A tough month for stocks is now set to be followed by one at least as hazardous
After blindsiding investors again with another tweeted policy shock overnight, Thursday’s tentative attempt by markets to stabilise have almost certainly failed. European stock indices post one of their biggest one-day drops of the month and Wall Street is scarcely faring better.
It comes as hopes dwindle that Washington’s relations with key trading partners can return to an even keel anytime soon. There are just 10 days before the first set of tariffs U.S. President Donald Trump threatens on Mexico kick in, leaving little time for Mexico City to respond. The plan is that the duties will then rise in 5% increments a month till they reach 25% in October, unless Mexico stems illegal immigration into the States. According to estimates from the Pew Hispanic Center, the Center for Migration Studies and the Department of Homeland Security, the undocumented Mexican population stopped growing in 2008 and has been trending downward ever since. Bloomberg news has even reported that apprehensions of illegal entrants are around their lowest levels since the 1960s. Aside from underlining the likely domestic political motivation of Trump’s gambit—think 2020—more importantly, it will be a tough ask for Mexico to clamp down on the current ‘surge’. As such, Washington’s threats looks designed to be carried out.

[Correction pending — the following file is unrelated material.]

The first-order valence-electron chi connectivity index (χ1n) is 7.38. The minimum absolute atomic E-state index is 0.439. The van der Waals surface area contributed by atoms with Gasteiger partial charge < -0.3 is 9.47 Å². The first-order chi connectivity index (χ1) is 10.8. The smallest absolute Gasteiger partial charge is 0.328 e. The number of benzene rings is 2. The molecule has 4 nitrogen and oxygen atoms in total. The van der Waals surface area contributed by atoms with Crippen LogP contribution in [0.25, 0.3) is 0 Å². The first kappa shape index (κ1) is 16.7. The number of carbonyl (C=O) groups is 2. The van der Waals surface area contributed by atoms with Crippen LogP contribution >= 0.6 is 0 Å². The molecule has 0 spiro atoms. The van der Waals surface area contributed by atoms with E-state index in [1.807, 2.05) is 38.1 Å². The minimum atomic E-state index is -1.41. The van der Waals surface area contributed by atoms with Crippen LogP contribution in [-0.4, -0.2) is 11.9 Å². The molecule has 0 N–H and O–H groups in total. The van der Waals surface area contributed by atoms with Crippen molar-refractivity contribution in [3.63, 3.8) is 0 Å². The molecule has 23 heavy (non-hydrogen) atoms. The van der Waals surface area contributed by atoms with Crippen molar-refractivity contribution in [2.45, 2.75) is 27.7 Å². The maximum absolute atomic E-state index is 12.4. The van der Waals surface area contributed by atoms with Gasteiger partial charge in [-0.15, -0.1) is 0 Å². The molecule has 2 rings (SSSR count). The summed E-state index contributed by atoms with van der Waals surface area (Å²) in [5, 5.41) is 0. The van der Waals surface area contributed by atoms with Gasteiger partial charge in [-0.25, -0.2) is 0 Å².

To be sure, assuming the U.S. does go ahead, its economy could probably weather even a complete breakdown of trade with Mexico. The country was America’s third-largest trading partner last year, with imports accounting for 13.6% of total U.S. incoming trade. Exports made up around 16%. Of course though, tariff damage has only ever been partly about direct economic impact. U.S. car shares have joined the tanking global auto sector on Friday afternoon, tracking fears about the hit to the roughly one-fifth of North American car production based in Mexico. A complex supply chain based in the country and spanning the globe is also in the spotlight. If investment activity is cancelled and employment reduced, that will be the surest way the Mexican standoff can have an effect far outweighing the value of disrupted trade.
Washington itself is belying Trump’s infamous assertion that trade wars are good and easy to win, recently disbursing $16bn in aid to U.S. farmers hurt by China’s retaliatory tariffs. The Fed has cut its median 2019 GDP assumption to 2.1%, even after growth of 3.1% in Q1. Global shares are already down over 6% since mid-April highs and the trade temperature shows few signs of abating, raising global economic risks. The likelihood is thus increasing that pivotal stock gauges will extend losses from peaks. A drop of 20%, from highs, often defined as a move into a bear market, and which often exacerbates the damage to sentiment, is within reach. With Trump on the trade war path, it is tough to see how risks to markets aren’t tilted even more to the downside.
Price chart: Bloomberg World Index – daily [31/05/2019 15:22:54]
Source: Bloomberg/City Index